United States Embassy, The Hague: Landscape Design
The Hague, Netherlands
The New Embassy Campus in N’Djamena, Chad, Africa is sited on a 13-acre site near the Chari River and is comprised of a Chancery, Marine Security Guard Quarters (MSGQ), Cabana, and four support buildings.
The site plan is organized in zones to help separate service and support buildings, forming a buffer on the east. The principal 2/3 of the site is developed as a sustainable “Sahel” landscape in which the main campus buildings are set. The Chancery and MSGQ architecture frame “Oasis” gardens for more frequent habitation. The gardens in turn temper the immediate outside environment, providing the relief of shade, greenery, and water to the views from the buildings’ interiors.
Exterior architectural walls are a concrete construction with an outer layer of rainscreen paneling. The paneling is composed of thin-walled fibrous concrete mounted to a metal substructure. The limited material palette is intended to create a dignified and calm aesthetic, using a readily available, pragmatic system for shipping and assembly. Colors and surface textures of the panels provide scale and detail. The network of free-standing and building-mounted canopies mediate between building mass and surrounding landscape spaces. Canopies over the Lobby and Café are configured to collect rainwater to spill into rain gardens below. An architecturally expressive layer of horizontal and vertical sun controls will protect the interiors from direct sunlight and heat gain.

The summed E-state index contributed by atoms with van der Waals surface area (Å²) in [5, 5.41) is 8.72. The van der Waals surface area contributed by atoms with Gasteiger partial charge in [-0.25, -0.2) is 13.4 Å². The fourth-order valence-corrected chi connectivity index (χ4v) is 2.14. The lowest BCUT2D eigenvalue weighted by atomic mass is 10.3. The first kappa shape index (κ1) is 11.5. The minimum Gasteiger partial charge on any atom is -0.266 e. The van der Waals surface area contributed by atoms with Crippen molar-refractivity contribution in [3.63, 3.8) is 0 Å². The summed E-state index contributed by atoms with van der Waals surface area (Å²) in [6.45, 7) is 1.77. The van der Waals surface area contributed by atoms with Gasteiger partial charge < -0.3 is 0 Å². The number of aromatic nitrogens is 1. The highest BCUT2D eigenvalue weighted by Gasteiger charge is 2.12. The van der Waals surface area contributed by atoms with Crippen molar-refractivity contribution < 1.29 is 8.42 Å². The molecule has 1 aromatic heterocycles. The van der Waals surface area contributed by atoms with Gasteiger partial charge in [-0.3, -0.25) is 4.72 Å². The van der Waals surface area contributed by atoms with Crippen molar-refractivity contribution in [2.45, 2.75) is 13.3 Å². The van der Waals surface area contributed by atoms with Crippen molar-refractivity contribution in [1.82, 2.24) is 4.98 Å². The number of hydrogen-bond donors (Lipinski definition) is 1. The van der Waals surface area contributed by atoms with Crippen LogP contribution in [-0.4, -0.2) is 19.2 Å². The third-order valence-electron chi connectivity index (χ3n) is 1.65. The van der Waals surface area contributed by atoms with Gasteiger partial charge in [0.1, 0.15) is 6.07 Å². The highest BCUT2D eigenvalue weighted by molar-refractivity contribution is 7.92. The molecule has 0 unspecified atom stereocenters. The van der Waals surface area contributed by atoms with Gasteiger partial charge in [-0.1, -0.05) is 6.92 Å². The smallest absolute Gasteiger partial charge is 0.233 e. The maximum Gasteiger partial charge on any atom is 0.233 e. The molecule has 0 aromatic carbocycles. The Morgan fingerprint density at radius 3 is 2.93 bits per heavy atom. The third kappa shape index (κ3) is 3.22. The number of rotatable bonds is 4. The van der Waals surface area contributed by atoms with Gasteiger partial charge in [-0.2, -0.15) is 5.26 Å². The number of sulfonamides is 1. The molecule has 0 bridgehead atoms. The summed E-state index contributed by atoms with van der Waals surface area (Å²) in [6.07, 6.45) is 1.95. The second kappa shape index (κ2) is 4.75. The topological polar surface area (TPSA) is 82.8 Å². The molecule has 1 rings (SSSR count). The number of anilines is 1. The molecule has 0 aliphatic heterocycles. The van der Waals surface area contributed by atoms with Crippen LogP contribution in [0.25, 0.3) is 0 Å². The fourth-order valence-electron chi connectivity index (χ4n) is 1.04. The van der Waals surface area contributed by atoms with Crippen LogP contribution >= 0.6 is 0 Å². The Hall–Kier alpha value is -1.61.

Both the project type and location pose various design challenges. However, the design evolved from goals to develop a sustainable project with future flexibility, durable integrated systems and low operating costs, and provide economic approaches to construction in a remote region where skilled labor is in short supply. With photovoltaic panels on building and canopy roofs and a central utility building providing full on-site power generation, the campus is “off the grid”. Other sustainable initiatives include earth tubes, wastewater effluent reuse, and constructed wetlands.
For more information contact Alan Ward.